In questions of science, the authority of a thousand is not worth the humble reasoning of a single individual. Galileo Galilei
Since when have we Americans been expected to bow submissively to authority and speak with awe and reverence to those who represent us? William O. Douglas
He makes a great mistake… who supposes that authority is firmer or better established when it is founded by force than that which is welded by affection. Terence
Leave no authority existing not responsible to the people. Thomas Jefferson
A college professor was very worried about his recent study on earthquakes.
It turns out his findings were on shaky ground.
The safest place to be during an earthquake would be in a stationary store.
I blame Mother Earth for all earthquakes.
It’s always her fault.
What do you call an earthquake during a production of Hamlet?
More 4th of July Humor
Nicholas took his four-year-old son, Bryan, to several baseball games where “The Star-Spangled Banner” was sung before the start of each game. Later, Nicholas and Bryan attended St Bartholomew’s church on the Sunday before Independence Day. The congregation sang The Star-Spangled Banner, and after everyone sat down, Bryan suddenly yelled out at the top of his voice, ‘Play ball.’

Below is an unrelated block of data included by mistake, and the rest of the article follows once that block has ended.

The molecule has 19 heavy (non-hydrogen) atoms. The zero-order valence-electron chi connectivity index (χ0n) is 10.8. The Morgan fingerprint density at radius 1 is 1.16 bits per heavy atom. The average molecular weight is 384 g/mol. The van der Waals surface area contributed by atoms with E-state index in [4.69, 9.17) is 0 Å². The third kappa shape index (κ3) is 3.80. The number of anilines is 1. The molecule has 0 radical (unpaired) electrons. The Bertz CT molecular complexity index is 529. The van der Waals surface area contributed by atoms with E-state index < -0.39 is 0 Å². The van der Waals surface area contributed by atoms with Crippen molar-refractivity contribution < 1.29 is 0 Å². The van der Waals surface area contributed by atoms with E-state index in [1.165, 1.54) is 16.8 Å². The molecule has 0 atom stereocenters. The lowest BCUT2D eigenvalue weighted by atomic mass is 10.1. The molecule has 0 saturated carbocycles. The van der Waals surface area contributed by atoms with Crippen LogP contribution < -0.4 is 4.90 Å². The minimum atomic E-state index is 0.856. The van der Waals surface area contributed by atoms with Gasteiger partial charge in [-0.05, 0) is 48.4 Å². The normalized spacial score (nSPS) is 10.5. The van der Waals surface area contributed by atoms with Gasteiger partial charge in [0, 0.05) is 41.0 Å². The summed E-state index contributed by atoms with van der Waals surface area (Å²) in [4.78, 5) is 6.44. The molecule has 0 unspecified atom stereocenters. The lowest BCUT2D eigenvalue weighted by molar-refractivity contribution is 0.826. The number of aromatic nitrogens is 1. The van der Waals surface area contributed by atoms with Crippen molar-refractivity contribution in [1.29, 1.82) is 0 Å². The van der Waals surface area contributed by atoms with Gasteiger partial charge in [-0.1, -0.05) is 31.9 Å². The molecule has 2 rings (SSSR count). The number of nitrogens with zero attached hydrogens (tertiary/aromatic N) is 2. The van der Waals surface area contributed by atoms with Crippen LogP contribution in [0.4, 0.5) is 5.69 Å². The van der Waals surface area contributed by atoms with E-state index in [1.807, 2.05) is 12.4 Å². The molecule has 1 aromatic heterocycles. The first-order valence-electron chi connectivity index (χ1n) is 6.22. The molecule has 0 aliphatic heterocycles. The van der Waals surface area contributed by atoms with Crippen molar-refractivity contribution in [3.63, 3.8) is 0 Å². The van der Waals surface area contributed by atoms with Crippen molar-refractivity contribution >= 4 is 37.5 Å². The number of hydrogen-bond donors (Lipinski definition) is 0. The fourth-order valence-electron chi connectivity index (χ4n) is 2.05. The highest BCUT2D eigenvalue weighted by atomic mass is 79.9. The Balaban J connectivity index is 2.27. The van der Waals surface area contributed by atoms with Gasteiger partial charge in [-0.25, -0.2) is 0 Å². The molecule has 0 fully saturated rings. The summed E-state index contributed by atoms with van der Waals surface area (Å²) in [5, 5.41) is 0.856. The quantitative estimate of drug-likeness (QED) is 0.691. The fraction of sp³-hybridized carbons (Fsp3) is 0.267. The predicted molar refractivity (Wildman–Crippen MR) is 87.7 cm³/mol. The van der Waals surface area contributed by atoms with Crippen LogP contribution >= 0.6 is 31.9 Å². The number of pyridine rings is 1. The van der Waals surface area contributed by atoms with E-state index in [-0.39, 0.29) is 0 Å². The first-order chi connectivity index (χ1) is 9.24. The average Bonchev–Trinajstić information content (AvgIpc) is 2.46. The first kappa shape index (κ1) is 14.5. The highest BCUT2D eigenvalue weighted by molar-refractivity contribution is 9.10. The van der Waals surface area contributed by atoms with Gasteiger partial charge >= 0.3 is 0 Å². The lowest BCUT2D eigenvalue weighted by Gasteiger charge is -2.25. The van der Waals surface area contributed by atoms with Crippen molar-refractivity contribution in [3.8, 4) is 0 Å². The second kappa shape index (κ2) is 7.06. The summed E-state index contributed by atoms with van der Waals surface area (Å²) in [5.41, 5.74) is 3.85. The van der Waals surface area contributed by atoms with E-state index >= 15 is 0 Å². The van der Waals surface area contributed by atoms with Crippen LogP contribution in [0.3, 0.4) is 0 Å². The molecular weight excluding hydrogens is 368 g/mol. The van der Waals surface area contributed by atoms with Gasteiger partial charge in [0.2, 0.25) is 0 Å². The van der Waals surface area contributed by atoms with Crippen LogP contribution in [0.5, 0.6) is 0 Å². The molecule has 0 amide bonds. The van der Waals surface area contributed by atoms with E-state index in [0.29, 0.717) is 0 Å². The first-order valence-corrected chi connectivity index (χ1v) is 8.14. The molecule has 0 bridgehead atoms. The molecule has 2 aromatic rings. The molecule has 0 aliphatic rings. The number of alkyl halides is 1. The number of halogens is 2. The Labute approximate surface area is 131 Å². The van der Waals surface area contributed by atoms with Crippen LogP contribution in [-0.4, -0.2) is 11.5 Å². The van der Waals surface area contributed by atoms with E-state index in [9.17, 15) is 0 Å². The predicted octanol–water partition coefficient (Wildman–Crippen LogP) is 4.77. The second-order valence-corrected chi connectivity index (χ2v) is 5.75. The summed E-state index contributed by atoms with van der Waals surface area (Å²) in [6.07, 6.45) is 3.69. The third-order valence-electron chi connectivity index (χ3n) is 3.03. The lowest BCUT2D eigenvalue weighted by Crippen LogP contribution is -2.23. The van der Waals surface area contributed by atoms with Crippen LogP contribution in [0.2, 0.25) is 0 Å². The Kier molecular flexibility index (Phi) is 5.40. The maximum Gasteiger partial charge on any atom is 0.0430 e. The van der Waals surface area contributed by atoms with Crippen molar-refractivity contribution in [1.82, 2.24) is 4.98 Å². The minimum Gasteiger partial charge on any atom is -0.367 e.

English Humour – Message from Her Majesty The Queen (excerpt)
To the citizens of the United States of America from Her Sovereign Majesty Queen Elizabeth II: In light of your failure in recent years to nominate competent candidates for President of the USA and thus to govern yourselves, we hereby give notice of the revocation of your independence, effective immediately. Her Sovereign Majesty Queen Elizabeth II will resume monarchical duties over all states, commonwealths, and territories (except Kansas, which she does not fancy). Your new Prime Minister will appoint a Governor for America without the need for further elections. Congress and the Senate will be disbanded. A questionnaire may be circulated next year to determine whether any of you noticed.